Newcastle United can't afford to freeze in ice cold Kharkiv

By Lee Ryder on Feb 21, 13 09:53 AM

The last time Newcastle United crashed out of a European competition they did so on away goals in Holland against AZ Alkmaar.

A lot of people say that there is no worse way to lose a game then on penalties, but trickling out of a tournament on away goals is equally as choking.

Back then Glenn Roeder's side thought they'd done the hard work in the first half of the first leg and went in 4-1 up at the break.


A three goal cushion would arguably have been enough to steer them through but they lost concentration and crashed out, losing the second leg 2-0 and so finding themselves dumped out on away goals.

Here in Kharkiv it could very well go the other way with Metalist failing to take advantage of away goals last week.

But unlike United's class of '07, the Magpies can't underestimate the men from Ukraine.

Having had a tour of the stadium last night Metalist's ambition to push on and be a force in Europe is there for all to see.

This is no crumbling eastern European venue.

It is up there with the top stadia in France, Spain, Holland, Italy or the Premier League.

Alan Pardew's men trained in the freezing cold temperatures last night as it hit minus 4 in Kharkiv.

This may not be the biggest fixture on the card in terms of European football this week.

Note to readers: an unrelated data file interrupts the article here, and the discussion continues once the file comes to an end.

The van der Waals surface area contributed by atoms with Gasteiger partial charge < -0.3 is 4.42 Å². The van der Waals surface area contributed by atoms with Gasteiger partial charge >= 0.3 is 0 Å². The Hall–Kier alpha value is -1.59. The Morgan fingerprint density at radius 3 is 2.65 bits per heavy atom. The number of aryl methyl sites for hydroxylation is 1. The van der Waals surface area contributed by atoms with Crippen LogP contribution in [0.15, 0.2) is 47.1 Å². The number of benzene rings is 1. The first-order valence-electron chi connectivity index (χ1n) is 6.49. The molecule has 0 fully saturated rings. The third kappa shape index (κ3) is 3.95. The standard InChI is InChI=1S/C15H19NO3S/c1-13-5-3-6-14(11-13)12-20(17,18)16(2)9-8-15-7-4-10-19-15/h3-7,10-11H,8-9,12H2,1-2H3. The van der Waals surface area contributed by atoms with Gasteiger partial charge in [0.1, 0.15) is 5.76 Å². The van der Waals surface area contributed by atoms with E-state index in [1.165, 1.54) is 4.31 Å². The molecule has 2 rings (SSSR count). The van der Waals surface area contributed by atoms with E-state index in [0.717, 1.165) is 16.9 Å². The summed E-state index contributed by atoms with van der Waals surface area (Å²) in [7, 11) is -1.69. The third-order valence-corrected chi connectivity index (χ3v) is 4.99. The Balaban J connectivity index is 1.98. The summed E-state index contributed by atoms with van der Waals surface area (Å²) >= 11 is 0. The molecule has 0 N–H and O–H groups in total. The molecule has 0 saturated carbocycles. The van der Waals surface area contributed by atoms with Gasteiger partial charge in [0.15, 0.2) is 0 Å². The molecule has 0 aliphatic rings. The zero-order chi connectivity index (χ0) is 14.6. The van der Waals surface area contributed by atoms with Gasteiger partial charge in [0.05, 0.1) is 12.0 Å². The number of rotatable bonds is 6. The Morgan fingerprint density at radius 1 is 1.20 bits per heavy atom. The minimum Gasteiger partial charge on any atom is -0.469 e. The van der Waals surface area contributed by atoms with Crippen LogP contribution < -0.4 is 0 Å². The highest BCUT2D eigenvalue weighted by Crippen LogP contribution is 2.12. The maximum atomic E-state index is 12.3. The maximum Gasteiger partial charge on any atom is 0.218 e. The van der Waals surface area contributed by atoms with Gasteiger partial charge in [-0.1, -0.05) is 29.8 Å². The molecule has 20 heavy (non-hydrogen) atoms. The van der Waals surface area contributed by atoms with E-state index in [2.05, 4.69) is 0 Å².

But for United and Metalist, the importance of tonight's clash is massive.

Newcastle's season is over if they lose and Metalist themselves feel they need to win to continue bolstering their European reputation.

Yet it will be far from easy for the Magpies and Pardew.

In intimidating surroundings they will have to lean on every scrap of experience they have.

An away goal is crucial, score one and the game can't go to extra time or penalties - and then they can start making one or two game-time decisions to see how they put Metalist to the sword.

I always remember the mood when Newcastle went out in Alkmaar six years ago.

It was understandably flat and there was a feeling of "what might have been" as a great opportunity slipped through their fingers.

It set the tone for a poor end to a season with nothing to play for.

And the mood spiralled so low that Roeder was dismissed by Freddy Shepherd who later opted to bring in Sam Allardyce before the Mike Ashley era kicked in.

Now with a fresh team and what at least seems like a plan of action in terms of bringing in French talent from Ligue 1, the mood might not be so down if they go out.

However, there will be major disappointment.

In a season where the Europa League has been blamed for crippling the squad with injuries, it would be a bitter pill to swallow if an exit was caused by having to focus on Premier League survival.

It is a Catch 22 situation in many ways.

But even then, Newcastle's season could also be just 90 minutes away from covering themselves in glory by booking a place in the last 16.

The skies may have been grey over the Metalist stadium last night, but for Newcastle life is never, ever, dull is it?


Lee Ryder

Lee Ryder - Proudly born and bred on Tyneside, the Chronicle's chief sports writer has followed the fortunes of the club over the last three decades as a Toon fan and football writer.

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